It results in further inequality of distribution of wealth and income as the poorer have fewer options against inflation and limited borrowing capability.
6. Lenders
If inflation is higher than expected, then lenders lose as the money they get back is worth less than the money they lent.
Prateek Agarwal
Member since 20 June, 2011
Prateek Agarwal’s passion for economics began during his undergrad career at USC, where he studied economics and business. He started Intelligent Economist in 2011 as a way of teaching current and fellow students about the intricacies of the subject. Since then he has researched the field extensively and has published over 200 articles.
Read More
Share this post
Leave a comment
Your email address will not be published. Required fields are marked *
Related Articles
Money Multiplier
The money multiplier describes how an initial deposit leads to a greater final increase in the total money supply. Also known as “monetary multiplier,” it represents the largest degree to which the money supply is influenced by changes in the quantity of deposits. It identifies the ratio of decrease and/or increase in the money supply in relation to the commensurate decrease and/or increase in deposits.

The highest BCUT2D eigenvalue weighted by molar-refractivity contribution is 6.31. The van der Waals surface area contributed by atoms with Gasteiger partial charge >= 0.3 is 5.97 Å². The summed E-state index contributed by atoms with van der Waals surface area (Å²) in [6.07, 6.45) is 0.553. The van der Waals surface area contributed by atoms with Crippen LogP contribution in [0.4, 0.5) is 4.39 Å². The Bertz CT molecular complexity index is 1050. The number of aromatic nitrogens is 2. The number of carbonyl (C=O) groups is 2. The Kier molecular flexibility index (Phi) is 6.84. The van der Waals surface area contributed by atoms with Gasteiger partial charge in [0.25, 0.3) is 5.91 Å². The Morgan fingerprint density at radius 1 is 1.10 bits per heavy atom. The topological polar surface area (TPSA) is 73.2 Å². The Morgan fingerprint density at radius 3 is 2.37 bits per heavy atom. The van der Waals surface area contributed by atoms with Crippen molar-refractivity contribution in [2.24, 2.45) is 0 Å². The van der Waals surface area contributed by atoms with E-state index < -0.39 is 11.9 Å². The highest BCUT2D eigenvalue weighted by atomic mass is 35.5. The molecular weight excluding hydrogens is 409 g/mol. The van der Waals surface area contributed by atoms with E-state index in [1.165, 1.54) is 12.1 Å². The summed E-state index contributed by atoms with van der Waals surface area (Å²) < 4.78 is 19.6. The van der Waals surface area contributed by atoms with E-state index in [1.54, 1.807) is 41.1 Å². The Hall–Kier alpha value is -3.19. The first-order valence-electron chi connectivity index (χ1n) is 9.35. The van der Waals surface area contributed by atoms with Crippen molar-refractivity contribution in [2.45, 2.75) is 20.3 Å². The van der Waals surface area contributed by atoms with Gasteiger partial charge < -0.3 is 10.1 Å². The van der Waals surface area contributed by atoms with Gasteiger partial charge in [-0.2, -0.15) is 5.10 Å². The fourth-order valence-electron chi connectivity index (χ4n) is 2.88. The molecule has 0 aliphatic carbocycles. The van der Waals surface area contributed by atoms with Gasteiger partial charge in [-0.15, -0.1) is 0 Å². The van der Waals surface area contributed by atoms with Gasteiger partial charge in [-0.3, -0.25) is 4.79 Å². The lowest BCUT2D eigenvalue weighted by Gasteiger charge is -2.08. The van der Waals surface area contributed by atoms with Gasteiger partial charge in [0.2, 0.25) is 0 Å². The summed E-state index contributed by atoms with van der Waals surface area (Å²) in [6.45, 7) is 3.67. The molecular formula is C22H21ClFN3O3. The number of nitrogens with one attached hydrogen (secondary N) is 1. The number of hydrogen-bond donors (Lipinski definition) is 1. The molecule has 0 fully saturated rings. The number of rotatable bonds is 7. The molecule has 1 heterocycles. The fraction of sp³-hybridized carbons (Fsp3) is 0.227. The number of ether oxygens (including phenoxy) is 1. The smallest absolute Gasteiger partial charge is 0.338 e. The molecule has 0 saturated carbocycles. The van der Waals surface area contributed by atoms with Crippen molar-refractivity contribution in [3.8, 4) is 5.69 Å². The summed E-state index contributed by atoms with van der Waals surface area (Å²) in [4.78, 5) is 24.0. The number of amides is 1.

Prateek Agarwal
July 01, 2019
5 Macroeconomic Goals
Every country has macroeconomic goals that it wants to achieve; these goals or objectives are key to ensuring long-term stable economic success. These are the five main macroeconomic goals that most central banks aim to achieve.
Prateek Agarwal
January 15, 2018
The Multiplier Effect
The Multiplier Effect is defined as the change in income to the permanent change in the flow of expenditure that caused it. In other words, the multiplier effect refers to the increase in final income arising from any new injections.
Prateek Agarwal
July 04, 2019
© 2021 - Intelligent Economist. All Rights Reserved.